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Overview

Introduction

This document sets out a proposal to develop a small scale run of the river hydro-electric power generation plant within the Parapara River watershed in Golden Bay, Nelson province. The current electrical power supply market shows the potential for the development of additional renewable generation capacity. The scheme is anticipated to have an electrical generation output of up to 1.5 MW using one multi-jet turbine. 1.5MW is sufficient electrical capacity to provide power to over 300 homes.

The land has Reserve status and is part of the Conservation Estate managed by the Department of Conservation (DOC). In order for this project to be advanced a number of approvals are required from Government Departments, compliance with the Resource Management Act administered by the local authority, in this case the Tasman District Council (TDC), and the New Zealand Historic Places Trust. This report forms part of applications to each of the organisations from which consent is required.

The key feature of this scheme is the refurbishment and the reconstruction of existing infrastructure. These are mostly relics from hydraulic gold mining activities in the late 19th and early 20th centuries initially owned by the Parapara Hydraulic Sluicing Company from 1892. In addition to this reinstatement, the proposal requires the construction of a small building to house the power generation equipment and a section of electric power transmission line.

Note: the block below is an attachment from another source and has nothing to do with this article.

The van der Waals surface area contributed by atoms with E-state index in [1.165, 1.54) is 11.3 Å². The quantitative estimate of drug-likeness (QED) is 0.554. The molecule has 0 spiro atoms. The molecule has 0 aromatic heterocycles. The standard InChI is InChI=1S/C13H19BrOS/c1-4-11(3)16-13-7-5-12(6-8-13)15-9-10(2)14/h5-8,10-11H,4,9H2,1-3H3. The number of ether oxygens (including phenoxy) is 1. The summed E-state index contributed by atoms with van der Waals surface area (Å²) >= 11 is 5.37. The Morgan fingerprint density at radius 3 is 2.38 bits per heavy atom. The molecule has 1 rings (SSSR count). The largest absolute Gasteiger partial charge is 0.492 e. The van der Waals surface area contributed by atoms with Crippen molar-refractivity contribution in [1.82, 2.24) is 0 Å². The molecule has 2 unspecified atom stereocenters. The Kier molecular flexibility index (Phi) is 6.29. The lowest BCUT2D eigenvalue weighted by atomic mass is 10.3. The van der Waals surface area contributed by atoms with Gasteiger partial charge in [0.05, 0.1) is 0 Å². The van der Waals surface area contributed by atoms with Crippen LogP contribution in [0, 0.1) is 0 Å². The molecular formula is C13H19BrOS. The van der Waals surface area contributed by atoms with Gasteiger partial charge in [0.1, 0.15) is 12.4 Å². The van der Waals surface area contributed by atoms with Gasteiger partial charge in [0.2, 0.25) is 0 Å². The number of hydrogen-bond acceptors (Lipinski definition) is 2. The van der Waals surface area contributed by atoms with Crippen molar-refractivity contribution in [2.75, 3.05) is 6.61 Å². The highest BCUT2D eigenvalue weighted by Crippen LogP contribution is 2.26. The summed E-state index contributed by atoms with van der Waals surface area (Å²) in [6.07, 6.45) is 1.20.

During the construction and subsequent operation of this scheme a number of effects on both the environment and on historic values are anticipated and this report includes the results of specific investigations that identify these and suggest methods of elimination, or means by which mitigation of these effects can be achieved.

Locality and geologic setting.

The Parapara River is the third largest river discharging directly into Golden Bay after the Aorere and Takaka Rivers. The catchment has an area of 37 square km. and lies to the east of the lower reaches of the Aorere River bounded by the Parapara Ridge eastwards, the Queen Ridge and the Slate River to the south and various smaller creeks draining the goldfields directly into the Aorere to the west.

The catchment is contained in what are Ordovician age meta sediments included in the Takaka Terrain and separated from the Buller Terrain by the nearby Anatoki Fault. This fault is responsible for the current juxtaposition of these two distinct sedimentary basins / zones. This now complexly folded and faulted sequence was a late Cretaceous early Tertiary erosion surface, the so called Waipounamu Erosion Surface. Subsequent rocks deposited in the later Tertiary sea transgressions have mostly been eroded off within this catchment. Remnants remain nearby, notably the Takaka Limestone at Devils Boots, t he Aorere Caves and in the lower reaches of the Parapara River.

Tectonic contraction in the Miocene period tilted this block to the west towards the Wakamarama Fault on the western side of the Aorere Valley however the present northerly trending Parapara River course was already inscribed into the Ordovician basement which was then once again exposed. The colluviums, clays and conglomerates remaining on this surface were the object of intense alluvial gold mining activity commencing in 1857 and continuing through to the 1930's and the end of the depression. From the 1970's small scale prospecting and alluvial mining has continued sporadically to the present day within the bed of the Parapara River.

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